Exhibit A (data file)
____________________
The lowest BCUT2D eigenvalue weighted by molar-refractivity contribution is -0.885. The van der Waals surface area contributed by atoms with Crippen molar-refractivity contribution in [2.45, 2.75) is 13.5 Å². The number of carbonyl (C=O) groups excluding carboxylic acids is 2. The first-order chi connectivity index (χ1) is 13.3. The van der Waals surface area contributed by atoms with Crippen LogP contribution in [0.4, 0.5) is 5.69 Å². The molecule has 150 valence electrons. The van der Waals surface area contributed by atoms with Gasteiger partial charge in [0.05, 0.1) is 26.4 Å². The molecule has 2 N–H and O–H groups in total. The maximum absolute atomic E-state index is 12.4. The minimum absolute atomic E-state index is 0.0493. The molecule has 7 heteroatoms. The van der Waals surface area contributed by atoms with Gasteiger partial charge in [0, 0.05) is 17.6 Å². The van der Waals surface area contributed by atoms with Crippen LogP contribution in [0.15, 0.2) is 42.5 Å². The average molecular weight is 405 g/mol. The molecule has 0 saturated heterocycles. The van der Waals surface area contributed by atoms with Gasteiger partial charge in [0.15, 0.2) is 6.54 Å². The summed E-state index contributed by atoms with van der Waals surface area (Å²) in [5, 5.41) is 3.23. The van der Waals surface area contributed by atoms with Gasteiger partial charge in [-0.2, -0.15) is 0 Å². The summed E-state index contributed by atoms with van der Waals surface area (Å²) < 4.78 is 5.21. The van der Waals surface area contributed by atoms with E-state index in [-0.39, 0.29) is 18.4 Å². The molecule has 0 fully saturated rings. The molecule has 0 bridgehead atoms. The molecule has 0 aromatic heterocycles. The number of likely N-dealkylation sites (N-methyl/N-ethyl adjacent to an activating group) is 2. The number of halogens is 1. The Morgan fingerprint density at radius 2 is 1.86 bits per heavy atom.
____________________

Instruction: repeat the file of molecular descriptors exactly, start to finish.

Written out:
The lowest BCUT2D eigenvalue weighted by molar-refractivity contribution is -0.885. The van der Waals surface area contributed by atoms with Crippen molar-refractivity contribution in [2.45, 2.75) is 13.5 Å². The number of carbonyl (C=O) groups excluding carboxylic acids is 2. The first-order chi connectivity index (χ1) is 13.3. The van der Waals surface area contributed by atoms with Crippen LogP contribution in [0.4, 0.5) is 5.69 Å². The molecule has 150 valence electrons. The van der Waals surface area contributed by atoms with Gasteiger partial charge in [0.05, 0.1) is 26.4 Å². The molecule has 2 N–H and O–H groups in total. The maximum absolute atomic E-state index is 12.4. The minimum absolute atomic E-state index is 0.0493. The molecule has 7 heteroatoms. The van der Waals surface area contributed by atoms with Gasteiger partial charge in [0, 0.05) is 17.6 Å². The van der Waals surface area contributed by atoms with Crippen LogP contribution in [0.15, 0.2) is 42.5 Å². The average molecular weight is 405 g/mol. The molecule has 0 saturated heterocycles. The van der Waals surface area contributed by atoms with Gasteiger partial charge in [0.15, 0.2) is 6.54 Å². The summed E-state index contributed by atoms with van der Waals surface area (Å²) in [5, 5.41) is 3.23. The van der Waals surface area contributed by atoms with Gasteiger partial charge in [-0.2, -0.15) is 0 Å². The summed E-state index contributed by atoms with van der Waals surface area (Å²) < 4.78 is 5.21. The van der Waals surface area contributed by atoms with E-state index in [-0.39, 0.29) is 18.4 Å². The molecule has 0 fully saturated rings. The molecule has 0 bridgehead atoms. The molecule has 0 aromatic heterocycles. The number of likely N-dealkylation sites (N-methyl/N-ethyl adjacent to an activating group) is 2. The number of halogens is 1. The Morgan fingerprint density at radius 2 is 1.86 bits per heavy atom.